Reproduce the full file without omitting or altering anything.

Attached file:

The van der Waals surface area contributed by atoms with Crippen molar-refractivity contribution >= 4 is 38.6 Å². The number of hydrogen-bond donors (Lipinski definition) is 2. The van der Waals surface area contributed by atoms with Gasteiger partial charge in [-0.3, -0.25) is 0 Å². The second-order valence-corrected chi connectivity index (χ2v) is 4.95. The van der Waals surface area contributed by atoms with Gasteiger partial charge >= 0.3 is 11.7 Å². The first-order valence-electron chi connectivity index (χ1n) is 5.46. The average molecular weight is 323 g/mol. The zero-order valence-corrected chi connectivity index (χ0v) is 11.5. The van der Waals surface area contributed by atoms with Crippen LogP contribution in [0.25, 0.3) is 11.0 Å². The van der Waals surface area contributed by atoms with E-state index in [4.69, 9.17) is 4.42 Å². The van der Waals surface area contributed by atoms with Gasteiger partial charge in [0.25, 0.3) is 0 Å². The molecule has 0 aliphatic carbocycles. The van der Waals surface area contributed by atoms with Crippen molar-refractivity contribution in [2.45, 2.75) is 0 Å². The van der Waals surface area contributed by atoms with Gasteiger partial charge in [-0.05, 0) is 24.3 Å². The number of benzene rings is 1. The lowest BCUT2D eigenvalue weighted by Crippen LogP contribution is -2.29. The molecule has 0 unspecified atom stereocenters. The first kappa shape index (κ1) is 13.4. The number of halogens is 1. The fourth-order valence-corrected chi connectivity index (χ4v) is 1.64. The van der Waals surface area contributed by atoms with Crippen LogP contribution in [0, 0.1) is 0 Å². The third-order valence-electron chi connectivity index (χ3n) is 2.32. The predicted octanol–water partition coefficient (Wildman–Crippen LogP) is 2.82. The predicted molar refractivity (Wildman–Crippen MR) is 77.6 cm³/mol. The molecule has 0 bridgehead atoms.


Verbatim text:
The van der Waals surface area contributed by atoms with Crippen molar-refractivity contribution >= 4 is 38.6 Å². The number of hydrogen-bond donors (Lipinski definition) is 2. The van der Waals surface area contributed by atoms with Gasteiger partial charge in [-0.3, -0.25) is 0 Å². The second-order valence-corrected chi connectivity index (χ2v) is 4.95. The van der Waals surface area contributed by atoms with Gasteiger partial charge >= 0.3 is 11.7 Å². The first-order valence-electron chi connectivity index (χ1n) is 5.46. The average molecular weight is 323 g/mol. The zero-order valence-corrected chi connectivity index (χ0v) is 11.5. The van der Waals surface area contributed by atoms with Crippen LogP contribution in [0.25, 0.3) is 11.0 Å². The van der Waals surface area contributed by atoms with E-state index in [4.69, 9.17) is 4.42 Å². The van der Waals surface area contributed by atoms with Gasteiger partial charge in [0.25, 0.3) is 0 Å². The molecule has 0 aliphatic carbocycles. The van der Waals surface area contributed by atoms with Crippen molar-refractivity contribution in [2.45, 2.75) is 0 Å². The van der Waals surface area contributed by atoms with Gasteiger partial charge in [-0.05, 0) is 24.3 Å². The number of benzene rings is 1. The lowest BCUT2D eigenvalue weighted by Crippen LogP contribution is -2.29. The molecule has 0 unspecified atom stereocenters. The first kappa shape index (κ1) is 13.4. The number of halogens is 1. The fourth-order valence-corrected chi connectivity index (χ4v) is 1.64. The van der Waals surface area contributed by atoms with Crippen LogP contribution in [0, 0.1) is 0 Å². The third-order valence-electron chi connectivity index (χ3n) is 2.32. The predicted octanol–water partition coefficient (Wildman–Crippen LogP) is 2.82. The predicted molar refractivity (Wildman–Crippen MR) is 77.6 cm³/mol. The molecule has 0 bridgehead atoms.